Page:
|DRILLING THE TAP HOLE|
|INSERTING THE SPILE|
|ALL SET TO COLLECT SAP|
|FLAKY BARK OF THE IRONWOOD|
The trees are all tapped in the sugar bush, about sixty sugar maples and at least one basswood that keeps getting tapped year after year because it had a tap hole evident from the prior year. A rather common human failing, I would guess. Trees to tap should be over 8” in diameter at breast height, and not be obviously unhealthy or damaged. The tap hole can be anywhere convenient on the tree from perhaps 2’ to 4’ up the trunk, some say it should be on the south side of the tree but most say it doesn’t matter. Many people now use a cordless power drill but an old-fashioned brace and bit works fine as well and doesn’t need to be constantly recharged. The drill should be the diameter of the spile, 7/16, and should go in at a slight angle upward, and the tap hole should be about 1.5” deep. Wood shavings should be cleaned from the hole. The spile (now usually aluminum but in prior times lead or even wood) is driven gently into the tap hole with a hammer until it is firmly in place. The bucket is hung and the sap will flow when temperature and sun conditions are right. When flowing fast it doesn’t take long for a bucket to fill, but usually it takes a good part of the day, and then sap is collected, and taken to the fire or stove to be boiled down into syrup.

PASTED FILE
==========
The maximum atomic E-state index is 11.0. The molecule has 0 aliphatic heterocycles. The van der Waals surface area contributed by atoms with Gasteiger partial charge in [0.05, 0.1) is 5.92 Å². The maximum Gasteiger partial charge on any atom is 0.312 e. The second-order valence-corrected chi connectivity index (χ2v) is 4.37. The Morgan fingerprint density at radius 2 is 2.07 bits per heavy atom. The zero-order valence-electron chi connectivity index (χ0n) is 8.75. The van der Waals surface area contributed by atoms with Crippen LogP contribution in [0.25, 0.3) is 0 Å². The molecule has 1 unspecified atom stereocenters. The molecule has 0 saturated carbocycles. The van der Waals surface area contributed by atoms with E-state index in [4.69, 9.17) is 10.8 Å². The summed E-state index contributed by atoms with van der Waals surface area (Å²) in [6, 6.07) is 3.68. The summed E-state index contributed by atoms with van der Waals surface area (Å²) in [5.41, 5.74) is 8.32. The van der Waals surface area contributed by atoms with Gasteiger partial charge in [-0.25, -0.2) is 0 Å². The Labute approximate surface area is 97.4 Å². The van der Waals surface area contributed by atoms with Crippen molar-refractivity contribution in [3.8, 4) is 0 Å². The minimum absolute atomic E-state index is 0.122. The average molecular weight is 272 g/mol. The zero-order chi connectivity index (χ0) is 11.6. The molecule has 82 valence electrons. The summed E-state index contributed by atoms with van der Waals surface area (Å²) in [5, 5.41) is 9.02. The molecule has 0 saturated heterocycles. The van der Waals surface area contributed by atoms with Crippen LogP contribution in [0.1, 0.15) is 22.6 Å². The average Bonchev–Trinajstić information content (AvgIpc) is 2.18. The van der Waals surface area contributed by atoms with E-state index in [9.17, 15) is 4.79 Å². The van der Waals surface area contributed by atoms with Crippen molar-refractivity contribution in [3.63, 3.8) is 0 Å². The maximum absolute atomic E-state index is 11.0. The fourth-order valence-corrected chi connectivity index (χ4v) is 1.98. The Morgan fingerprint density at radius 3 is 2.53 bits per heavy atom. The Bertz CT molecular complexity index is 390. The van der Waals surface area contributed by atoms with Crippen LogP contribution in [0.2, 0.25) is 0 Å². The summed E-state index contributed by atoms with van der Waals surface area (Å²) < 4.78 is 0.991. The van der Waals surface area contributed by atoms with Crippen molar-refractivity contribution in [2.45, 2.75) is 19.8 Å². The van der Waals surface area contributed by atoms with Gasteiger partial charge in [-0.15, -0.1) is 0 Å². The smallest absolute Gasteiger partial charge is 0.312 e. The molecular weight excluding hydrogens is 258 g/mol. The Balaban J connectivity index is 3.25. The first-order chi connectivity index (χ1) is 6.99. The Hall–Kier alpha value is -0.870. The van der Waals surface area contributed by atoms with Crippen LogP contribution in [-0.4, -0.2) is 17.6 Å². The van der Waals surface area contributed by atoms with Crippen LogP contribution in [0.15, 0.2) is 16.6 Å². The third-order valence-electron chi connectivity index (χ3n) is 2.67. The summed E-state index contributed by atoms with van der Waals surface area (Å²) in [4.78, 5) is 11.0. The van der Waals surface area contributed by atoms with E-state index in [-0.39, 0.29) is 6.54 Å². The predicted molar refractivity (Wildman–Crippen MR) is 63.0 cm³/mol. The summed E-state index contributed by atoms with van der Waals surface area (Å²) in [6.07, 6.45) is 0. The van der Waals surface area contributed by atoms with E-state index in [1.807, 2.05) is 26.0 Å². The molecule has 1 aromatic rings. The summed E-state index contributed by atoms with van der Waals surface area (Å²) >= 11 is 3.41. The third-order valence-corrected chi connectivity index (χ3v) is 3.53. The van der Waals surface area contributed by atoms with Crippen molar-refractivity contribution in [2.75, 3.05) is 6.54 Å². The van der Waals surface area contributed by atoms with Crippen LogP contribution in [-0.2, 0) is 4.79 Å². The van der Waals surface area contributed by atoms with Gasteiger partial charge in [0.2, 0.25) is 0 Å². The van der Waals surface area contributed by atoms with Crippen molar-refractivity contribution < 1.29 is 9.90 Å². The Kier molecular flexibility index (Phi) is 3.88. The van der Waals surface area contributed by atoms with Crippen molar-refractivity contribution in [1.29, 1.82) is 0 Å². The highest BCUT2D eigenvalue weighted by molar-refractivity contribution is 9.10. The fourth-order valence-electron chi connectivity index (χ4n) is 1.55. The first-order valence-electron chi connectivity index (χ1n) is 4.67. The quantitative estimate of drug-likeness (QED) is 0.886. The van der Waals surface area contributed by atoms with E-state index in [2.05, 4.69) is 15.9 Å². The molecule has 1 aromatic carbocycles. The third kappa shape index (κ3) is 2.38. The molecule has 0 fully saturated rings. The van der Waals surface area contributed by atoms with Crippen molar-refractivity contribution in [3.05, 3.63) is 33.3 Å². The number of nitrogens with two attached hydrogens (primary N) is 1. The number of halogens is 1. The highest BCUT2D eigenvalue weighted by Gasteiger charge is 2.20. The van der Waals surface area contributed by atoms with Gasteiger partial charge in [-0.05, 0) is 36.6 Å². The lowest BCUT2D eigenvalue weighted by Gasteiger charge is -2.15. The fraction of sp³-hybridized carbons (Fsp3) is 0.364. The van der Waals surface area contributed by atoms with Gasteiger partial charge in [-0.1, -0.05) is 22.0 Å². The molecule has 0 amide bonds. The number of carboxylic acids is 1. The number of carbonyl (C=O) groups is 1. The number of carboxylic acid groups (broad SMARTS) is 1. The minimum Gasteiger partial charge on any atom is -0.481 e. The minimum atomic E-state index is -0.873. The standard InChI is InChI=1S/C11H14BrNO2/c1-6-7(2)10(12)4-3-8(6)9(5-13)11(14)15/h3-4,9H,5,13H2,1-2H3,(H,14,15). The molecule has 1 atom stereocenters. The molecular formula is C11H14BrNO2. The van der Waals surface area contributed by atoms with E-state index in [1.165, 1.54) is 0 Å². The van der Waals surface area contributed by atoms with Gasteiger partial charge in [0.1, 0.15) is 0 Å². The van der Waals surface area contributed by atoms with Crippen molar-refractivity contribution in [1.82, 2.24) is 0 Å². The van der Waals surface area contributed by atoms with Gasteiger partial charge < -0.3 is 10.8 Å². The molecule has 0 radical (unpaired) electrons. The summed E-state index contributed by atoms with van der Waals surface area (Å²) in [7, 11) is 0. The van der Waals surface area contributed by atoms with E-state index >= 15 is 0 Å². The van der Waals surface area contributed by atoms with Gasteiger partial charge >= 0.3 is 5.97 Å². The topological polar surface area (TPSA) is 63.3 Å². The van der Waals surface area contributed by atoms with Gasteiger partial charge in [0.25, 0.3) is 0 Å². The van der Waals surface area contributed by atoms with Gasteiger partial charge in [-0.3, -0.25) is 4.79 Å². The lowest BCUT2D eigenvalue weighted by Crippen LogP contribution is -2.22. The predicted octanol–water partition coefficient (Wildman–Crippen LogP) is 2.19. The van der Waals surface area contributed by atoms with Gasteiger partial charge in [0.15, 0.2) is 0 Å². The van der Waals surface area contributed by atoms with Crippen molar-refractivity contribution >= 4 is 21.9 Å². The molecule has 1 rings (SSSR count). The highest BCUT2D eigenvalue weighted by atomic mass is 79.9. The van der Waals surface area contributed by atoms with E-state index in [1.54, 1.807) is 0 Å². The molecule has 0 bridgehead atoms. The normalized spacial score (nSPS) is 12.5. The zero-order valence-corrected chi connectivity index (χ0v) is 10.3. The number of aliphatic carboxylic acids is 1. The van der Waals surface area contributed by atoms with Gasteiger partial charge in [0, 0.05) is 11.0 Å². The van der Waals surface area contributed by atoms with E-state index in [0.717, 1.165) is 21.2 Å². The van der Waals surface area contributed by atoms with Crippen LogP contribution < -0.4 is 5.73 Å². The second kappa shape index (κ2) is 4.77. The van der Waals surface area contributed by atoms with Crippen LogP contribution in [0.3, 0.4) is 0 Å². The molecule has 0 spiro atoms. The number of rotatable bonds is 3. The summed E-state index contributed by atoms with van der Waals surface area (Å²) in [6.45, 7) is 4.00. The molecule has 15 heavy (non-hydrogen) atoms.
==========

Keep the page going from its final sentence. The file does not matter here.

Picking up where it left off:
The photos include a much better example of yellow birch, and the trunk of a common under story tree of the maple woods, ironwood, also called hop hornbeam, Ostrya virginiana. A 6” diameter ironwood is a big tree, and since they grow very slowly most are very much smaller. It has elm-like leaves and bark that is black-brown and very scaly or flaky. It is a nice little native tree, very shade tolerant and with a yellow fall leaf coloration.
I guess I have mentioned that I have become, belatedly, a fan of Robert Ruark, an outdoor and adventure writer of the 50’s and 60’s. Another of his homilies has stuck in my head; “Don’t be noble, it is ruining the country.” That was his reaction to the exhortations of Eleanor Roosevelt for young people to be so, during the Great Depression. For some reason it struck a note with me, and after some ruminating I think I can explain his sentiments in my own words; in order for some to be the nobles, others must be the serfs.